Hardened Vessels

Hardened Vessels Specialists
Atherosclerosis, also known as hardening of the arteries, is a disease in which plaque builds up in your blood vessels, causing them to harden and become narrower. This hardening can cause a variety of serious health problems. In fact, atherosclerosis-related diseases are the leading cause of death for adults in the United States. Dr. David L. Rollins, Dr. Vikram K. Rao, and the first-rate team at Northeast Ohio Vascular Associates (NEOVA) are leaders in the field of atherosclerosis treatment. Located in Willoughby, Ohio, NEOVA serves patients from communities in the greater Cleveland area.

Hardened Vessels Q & A

Northeast Ohio Vascular Associates

What is atherosclerosis?

Atherosclerosis is a progressive disease that develops as plaque, a sticky substance made up of fat, cholesterol, calcium, and other substances that circulate in your blood, and build up in your arteries. This buildup causes your arteries to harden and become narrower, reducing blood flow and the supply of oxygen to your cells. Many people don’t even know they have hardened arteries until they have a medical emergency, like a heart attack or a stroke.

What are complications of atherosclerosis?

Atherosclerosis isn’t a one-size-fits-all disease: The type of artery that’s affected and how plaque develops varies from person to person. Because hardening of the arteries can affect blood flow to your heart, brain, pelvis, legs, arms, kidneys, or intestines, it can lead to the development of a variety of specific conditions, including:

  • Coronary heart disease: Plaque in arteries leading to the heart
  • Angina: Chest pain from reduced blood flow to the heart
  • Carotid artery disease: Narrowing of the arteries that supply oxygen-rich blood to the brain
  • Peripheral artery disease, or PAD: Affects the arteries of your extremities
  • Chronic mesenteric ischemia: Poor circulation to your stomach, liver, colon, and intestine
  • Chronic kidney disease

What should I know about peripheral artery disease (PAD)?

PAD, is a chronic disease that involves hardening of the arteries in your extremities, and most often involves your legs. PAD affects more than 10 million Americans, and although the disease is more common in adults older than 65, it can occur at almost any age. Smoking, diabetes, obesity, high blood pressure, and high cholesterol or triglycerides can increase your risk of developing PAD.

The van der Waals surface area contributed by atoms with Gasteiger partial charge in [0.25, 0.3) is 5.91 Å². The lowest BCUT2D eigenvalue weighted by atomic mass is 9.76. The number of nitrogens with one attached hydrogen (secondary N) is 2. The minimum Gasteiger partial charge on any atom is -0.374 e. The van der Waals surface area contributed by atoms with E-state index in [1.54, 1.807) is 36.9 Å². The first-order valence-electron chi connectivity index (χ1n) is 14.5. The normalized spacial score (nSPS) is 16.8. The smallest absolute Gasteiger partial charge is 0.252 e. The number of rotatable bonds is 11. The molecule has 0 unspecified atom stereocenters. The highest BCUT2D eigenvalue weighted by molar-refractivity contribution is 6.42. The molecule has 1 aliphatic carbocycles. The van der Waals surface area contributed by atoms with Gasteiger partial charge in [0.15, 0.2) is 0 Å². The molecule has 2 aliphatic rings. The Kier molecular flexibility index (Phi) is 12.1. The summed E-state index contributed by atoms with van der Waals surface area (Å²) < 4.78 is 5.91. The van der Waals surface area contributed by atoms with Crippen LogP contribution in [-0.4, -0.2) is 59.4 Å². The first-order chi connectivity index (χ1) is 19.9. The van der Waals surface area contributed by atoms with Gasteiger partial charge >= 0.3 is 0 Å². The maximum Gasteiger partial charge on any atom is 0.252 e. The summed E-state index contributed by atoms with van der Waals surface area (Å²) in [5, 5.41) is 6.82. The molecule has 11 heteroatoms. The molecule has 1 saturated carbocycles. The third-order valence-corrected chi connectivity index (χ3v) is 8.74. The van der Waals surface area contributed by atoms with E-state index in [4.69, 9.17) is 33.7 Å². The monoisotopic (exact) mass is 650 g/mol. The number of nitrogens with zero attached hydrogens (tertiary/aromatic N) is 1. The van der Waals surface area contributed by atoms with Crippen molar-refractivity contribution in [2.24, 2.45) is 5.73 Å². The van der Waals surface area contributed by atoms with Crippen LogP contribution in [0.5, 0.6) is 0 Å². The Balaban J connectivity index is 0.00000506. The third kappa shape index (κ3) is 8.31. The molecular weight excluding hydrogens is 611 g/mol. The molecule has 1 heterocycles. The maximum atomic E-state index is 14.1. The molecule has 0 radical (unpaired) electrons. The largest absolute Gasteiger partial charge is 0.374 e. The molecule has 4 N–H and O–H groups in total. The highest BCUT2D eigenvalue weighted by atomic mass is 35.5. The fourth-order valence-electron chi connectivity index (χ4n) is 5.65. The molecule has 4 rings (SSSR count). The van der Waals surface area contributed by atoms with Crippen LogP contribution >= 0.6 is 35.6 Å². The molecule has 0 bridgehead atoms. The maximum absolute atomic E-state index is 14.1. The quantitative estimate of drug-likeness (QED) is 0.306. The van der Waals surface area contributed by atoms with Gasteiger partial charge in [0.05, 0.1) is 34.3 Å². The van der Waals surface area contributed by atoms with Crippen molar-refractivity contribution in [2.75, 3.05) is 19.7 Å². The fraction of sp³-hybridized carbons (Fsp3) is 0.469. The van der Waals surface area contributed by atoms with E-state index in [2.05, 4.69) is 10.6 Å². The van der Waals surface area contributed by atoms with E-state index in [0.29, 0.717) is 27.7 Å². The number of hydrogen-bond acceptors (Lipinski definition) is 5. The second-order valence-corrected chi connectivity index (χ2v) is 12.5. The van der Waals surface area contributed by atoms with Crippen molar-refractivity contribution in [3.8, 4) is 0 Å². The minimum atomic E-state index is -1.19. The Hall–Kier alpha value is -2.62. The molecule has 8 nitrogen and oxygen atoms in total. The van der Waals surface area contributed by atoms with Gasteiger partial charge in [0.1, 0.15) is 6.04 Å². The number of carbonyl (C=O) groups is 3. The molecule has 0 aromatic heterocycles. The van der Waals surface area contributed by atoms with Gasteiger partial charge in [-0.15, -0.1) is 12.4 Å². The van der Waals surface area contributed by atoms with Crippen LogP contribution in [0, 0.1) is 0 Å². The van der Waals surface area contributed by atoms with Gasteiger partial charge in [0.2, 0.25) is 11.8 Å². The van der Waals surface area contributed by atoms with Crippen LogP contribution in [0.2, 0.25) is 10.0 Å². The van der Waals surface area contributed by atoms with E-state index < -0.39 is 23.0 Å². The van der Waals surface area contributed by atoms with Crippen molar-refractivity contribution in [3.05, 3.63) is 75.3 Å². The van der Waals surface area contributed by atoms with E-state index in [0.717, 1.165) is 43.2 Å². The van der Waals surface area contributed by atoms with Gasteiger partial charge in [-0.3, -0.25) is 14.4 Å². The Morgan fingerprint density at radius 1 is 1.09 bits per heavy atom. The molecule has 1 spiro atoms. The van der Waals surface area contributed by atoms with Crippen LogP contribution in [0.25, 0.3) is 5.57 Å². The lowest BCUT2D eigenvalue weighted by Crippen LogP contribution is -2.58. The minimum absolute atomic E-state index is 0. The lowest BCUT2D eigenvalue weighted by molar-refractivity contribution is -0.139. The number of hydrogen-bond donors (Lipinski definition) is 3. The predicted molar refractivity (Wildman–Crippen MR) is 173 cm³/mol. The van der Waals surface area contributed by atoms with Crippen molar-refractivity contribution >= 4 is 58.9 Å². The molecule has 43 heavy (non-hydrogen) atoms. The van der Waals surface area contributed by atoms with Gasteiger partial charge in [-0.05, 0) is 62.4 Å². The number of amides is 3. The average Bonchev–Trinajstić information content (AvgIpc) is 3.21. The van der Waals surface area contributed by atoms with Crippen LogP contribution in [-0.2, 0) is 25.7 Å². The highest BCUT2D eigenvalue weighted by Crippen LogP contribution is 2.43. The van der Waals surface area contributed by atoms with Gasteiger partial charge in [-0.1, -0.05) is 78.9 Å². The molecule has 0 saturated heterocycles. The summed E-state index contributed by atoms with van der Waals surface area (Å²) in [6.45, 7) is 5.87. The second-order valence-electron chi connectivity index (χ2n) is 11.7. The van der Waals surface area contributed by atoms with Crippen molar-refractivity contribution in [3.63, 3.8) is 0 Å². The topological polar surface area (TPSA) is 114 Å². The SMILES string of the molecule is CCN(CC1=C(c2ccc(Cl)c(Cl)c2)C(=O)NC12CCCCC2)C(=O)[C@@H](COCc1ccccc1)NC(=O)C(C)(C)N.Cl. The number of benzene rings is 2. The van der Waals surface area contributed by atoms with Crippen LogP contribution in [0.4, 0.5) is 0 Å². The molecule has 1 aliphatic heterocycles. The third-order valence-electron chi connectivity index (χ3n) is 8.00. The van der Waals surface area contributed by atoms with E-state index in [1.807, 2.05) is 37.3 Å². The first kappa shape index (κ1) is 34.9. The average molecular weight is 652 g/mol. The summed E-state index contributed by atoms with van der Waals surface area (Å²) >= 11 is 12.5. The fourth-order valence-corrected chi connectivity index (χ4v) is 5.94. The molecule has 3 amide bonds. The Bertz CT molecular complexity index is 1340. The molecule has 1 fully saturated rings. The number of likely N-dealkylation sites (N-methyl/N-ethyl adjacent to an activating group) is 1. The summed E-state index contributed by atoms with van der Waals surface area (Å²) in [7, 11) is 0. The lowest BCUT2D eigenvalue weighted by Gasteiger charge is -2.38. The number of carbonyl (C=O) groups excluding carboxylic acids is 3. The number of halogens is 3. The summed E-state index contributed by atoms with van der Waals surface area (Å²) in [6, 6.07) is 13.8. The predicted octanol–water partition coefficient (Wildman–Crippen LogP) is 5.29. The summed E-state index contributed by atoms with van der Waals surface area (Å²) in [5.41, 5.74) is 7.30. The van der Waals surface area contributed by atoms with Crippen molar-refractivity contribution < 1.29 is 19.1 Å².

Because PAD puts you at risk of having a heart attack, stroke, or even a limb amputation, treatment is aggressively aimed at preventing complications while slowing or stopping the progression of the disease. This may include:

  • Smoking cessation
  • A heart-healthy diet
  • Surgical procedures: Bypass grafting or stent placement.

What is mesenteric ischemia?

Mesenteric ischemia refers to the narrowing and hardening of the arteries that carry blood to your stomach, intestines, liver, and colon (your mesenteric organs), which impairs their function and can lead to painful, dangerous blockages. The two main types of this condition are:

Acute mesenteric ischemia
Usually caused by a blood clot, acute mesenteric ischemia comes on suddenly, causing severe stomach pain that’s sometimes accompanied by nausea or vomiting. Treatment is usually emergency surgery to remove the clot and restore blood flow to your intestinal arteries.


Chronic mesenteric ischemia
This condition develops over time, and typically comes with severe stomach pain that can last for as long as two hours after every meal. Minimally invasive endovascular treatments are the first-line approach for most cases of chronic mesenteric ischemia; this typically involves putting a stent in the blocked artery to keep it open.  

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